I think there’s a couple of components here. Gerry has talked about those systems that they’ve set up at his library to log these things, and really integrate learning into all of what they’re doing. That’s one piece, right? The other piece is finding the time and making sure people are doing it. That can be a real challenge. As I mentioned before, one way to practice being a learning organization is to make sure you’re taking time at meetings to talk about what you’re learning. It doesn’t have to be long—maybe just ten minutes that you’ve set aside that you’re talking about specific projects, or changes, or how you’re adjusting, or what’s happening within that project. But, I also think that setting aside that time to talk about what you’re learning is critical. If it just happens within particular groups then that’s not extremely meaningful. You want to think about how you’re connecting that learning across departments. That’s why, again, Gerry’s logs are so awesome because anybody can look and see those.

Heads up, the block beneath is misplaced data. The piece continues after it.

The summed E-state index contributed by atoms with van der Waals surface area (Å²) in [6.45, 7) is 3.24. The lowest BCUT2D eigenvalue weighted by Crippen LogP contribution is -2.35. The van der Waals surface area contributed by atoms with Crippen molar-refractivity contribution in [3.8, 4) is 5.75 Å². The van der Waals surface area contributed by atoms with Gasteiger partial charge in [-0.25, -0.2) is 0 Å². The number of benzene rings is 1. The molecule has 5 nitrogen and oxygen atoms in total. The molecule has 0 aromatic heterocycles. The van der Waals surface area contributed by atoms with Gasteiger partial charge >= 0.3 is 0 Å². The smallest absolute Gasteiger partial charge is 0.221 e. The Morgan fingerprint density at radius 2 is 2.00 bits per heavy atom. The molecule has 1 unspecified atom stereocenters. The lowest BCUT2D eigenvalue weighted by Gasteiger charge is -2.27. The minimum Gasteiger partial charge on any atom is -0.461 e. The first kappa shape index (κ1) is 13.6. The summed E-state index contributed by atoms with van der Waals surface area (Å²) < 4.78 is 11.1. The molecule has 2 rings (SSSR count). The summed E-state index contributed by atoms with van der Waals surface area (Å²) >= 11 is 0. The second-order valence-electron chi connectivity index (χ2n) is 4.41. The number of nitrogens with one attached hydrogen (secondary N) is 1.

I also like to think about what other groups within the library might need to share what they’re learning. It’s not just that administration is taking that time, but maybe you’re getting your program staff together across Children’s and Teens, and Adults—and they sit down and say, Let’s look at our program evaluations. Let’s look at them across the entire library.  Maybe there’s patterns that we’re seeing with what people are saying, or suggestions that might emerge from different levels that make opportunities for some inter-generational type program. 

By putting different groups together within the library to talk about what they’re learning, you’re not learning in silos, right? If the goal is to be a learning organization and to be more strategic about learning it really has to be done in lots of different ways. Really it comes down to putting systems in place to allow that to happen, and then getting the time set aside to actually do it.

Adriane Herrick Juarez: